The Rabbits' Wedding is a children's picture book created and illustrated by American author and illustrator Garth Williams, who came to the fore as a writer after his success as an illustrator with Stuart Little. The Rabbits' Wedding was published on April 30, 1958, and depicted the love affair and wedding of two bunnies, one white and one black. The following year it became the center of a controversy in the state of Alabama when Edward Oswell Eddins, State Senator from Marengo County, claimed the book was "propaganda for integration and intermarriage". Alabama's State Library Agency director, Emily Wheelock Reed, faced censorship challenges over the book at the height of the Civil Rights Movement in the American South.
|Cover artist||Garth Williams|
|Published||April 30, 1958|
Williams illustrated more than 70 books, the majority by other authors; The Rabbits' Wedding was the last of those he wrote. As of 2000[update], according to the Los Angeles Times, it remained in print.
The rabbits live in the forest, where they go on journeys. The black rabbit (male) feels conflicted; finally he reveals why he has been depressed and thoughtful, conveying to the white rabbit (female) that he wishes she will stay by his side forever. The white rabbit accepts the black rabbit's wish and love. A wedding is celebrated and the bunnies dance under the moonlight with the other creatures of the forest.
The White Citizens Council of Montgomery, Alabama, attacked the book, claiming that it promoted interracial marriage in defiance of the laws against miscegenation. Against such attacks, the book found an advocate in Emily Wheelock Reed, director of the Alabama Public Library Service Division, whose job it was to provide libraries throughout the state with the books they requested.
Representative E. O. Eddins of Marengo County, Alabama, together with the White Citizen's Council, led the battle against Williams' book, and suggested Reed "put stock in racial incorporation": "This book and many others should be taken off the shelves and burned". As a result, the library system banned the book from all libraries in Alabama.
Reed (who said she enjoyed the book) complied to the extent that she moved it away from general circulation and instead put it on reserve, available upon request; this made the book still accessible to local librarians and thus was not a ban of the book: "We have had difficulty with the book, but we have not lost our integrity". Before the year was over segregationists again found fault with Reed, who distributed a reading list that included various controversial titles including Martin Luther King Jr.'s book Stride Toward Freedom.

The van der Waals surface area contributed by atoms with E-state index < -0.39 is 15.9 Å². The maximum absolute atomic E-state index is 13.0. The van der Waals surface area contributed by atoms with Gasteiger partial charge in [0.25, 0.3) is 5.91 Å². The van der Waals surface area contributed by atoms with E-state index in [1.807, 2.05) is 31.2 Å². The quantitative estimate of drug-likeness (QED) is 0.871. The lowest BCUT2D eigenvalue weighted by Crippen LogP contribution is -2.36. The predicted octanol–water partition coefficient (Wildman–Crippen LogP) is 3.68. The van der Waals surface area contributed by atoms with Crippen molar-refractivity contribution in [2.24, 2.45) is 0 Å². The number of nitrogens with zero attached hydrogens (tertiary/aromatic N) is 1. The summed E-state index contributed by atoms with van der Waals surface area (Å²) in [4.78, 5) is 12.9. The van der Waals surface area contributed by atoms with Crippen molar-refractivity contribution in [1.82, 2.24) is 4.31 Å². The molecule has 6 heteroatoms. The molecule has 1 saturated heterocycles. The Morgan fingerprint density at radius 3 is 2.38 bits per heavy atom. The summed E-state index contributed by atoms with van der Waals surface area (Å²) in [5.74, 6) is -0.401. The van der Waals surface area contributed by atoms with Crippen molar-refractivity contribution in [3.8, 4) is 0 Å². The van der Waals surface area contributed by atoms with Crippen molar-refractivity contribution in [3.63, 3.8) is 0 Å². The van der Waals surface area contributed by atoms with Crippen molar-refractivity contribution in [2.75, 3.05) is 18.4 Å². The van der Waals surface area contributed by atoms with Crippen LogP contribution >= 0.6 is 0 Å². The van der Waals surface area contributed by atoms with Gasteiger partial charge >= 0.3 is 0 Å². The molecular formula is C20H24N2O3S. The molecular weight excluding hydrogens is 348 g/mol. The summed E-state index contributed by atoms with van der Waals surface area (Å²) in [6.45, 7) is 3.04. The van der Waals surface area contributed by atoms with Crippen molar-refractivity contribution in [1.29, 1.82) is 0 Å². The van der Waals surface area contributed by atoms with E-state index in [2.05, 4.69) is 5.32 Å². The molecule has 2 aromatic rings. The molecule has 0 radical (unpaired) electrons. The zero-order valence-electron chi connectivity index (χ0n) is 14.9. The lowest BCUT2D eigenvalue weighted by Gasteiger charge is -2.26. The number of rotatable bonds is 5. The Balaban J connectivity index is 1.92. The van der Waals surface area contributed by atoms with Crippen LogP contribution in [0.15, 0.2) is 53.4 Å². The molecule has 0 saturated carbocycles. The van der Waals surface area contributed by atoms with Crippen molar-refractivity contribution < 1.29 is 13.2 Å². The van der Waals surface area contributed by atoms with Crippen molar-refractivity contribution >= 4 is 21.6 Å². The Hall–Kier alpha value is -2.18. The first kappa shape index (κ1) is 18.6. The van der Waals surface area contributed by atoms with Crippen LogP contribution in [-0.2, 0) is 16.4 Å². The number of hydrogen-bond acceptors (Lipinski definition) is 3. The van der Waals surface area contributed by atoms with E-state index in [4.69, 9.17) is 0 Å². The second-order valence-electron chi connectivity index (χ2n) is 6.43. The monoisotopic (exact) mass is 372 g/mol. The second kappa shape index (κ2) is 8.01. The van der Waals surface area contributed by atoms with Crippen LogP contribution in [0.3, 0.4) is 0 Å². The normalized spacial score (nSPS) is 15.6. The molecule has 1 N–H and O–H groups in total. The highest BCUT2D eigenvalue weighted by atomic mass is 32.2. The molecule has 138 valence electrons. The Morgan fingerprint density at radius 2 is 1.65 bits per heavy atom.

During an interview with The New York Times in 1959, Williams said, "[The Rabbits' Wedding] was not written for adults who will not understand it, because it is only about a soft, furry love and has no hidden messages of hate." Williams denied that his story, intended for children ages 3 to 7, was a purposeful anecdote of racial integration. "I was completely unaware that animals with white furs, such as white polar bears and white dogs and white rabbits, were considered blood relations of white human beings," Williams commented. Williams further explained to The New York Times: "I was only aware that a white horse next to a black horse looks very picturesque—and my rabbits were inspired by early Chinese paintings of black and white horses in misty landscapes."
- Gussow, Mel (May 10, 1996). "Garth Williams, Book Illustrator, Dies at 84". The New York Times.
- Woo, Elaine (June 5, 2000). "Emily Reed; Librarian Resisted Racists". Los Angeles Times.
- "Emily W. Reed [Obituary]". The New York Times. May 29, 2000.
- Williams, Garth (April 30, 1958). The Rabbits' Wedding. Harper Collins. pp. 1–32. ISBN 0-060-26495-0.
- Douglas, Martin (May 29, 2000). "Emily W. Reed, 89, Librarian in '59 Alabama Racial Dispute". The New York Times.
- Sollors, Werner (2002). "Can Rabbits Have Interracial Sex?". In Kaup, M.; Rosenthal, D. (eds.). Mixing Race, Mixing Culture: Inter-American Literary Dialogues. University of Texas Press. pp. 3–22.
- Graham, Patterson Toby (2002). A Right to Read: Segregation and Civil Rights in Alabama's Public Libraries, 1900–1965. Tuscaloosa: University of Alabama Press. pp. 102–12. ISBN 9780817311445.
- Driscoll, Molly (October 3, 2012). "30 banned books that may surprise you". Christian Science Monitor.
- Sollors, Werner (1997). Neither Black Nor White Yet Both: Thematic Explorations of Interracial Literature. Harvard University Press. p. 21. ISBN 9780674607804.
- McRary, Amy (January 26, 2018). "Censorship, prejudice in 'Alabama Story' at UT theater". Knoxville News Sentinel. Retrieved December 2, 2019.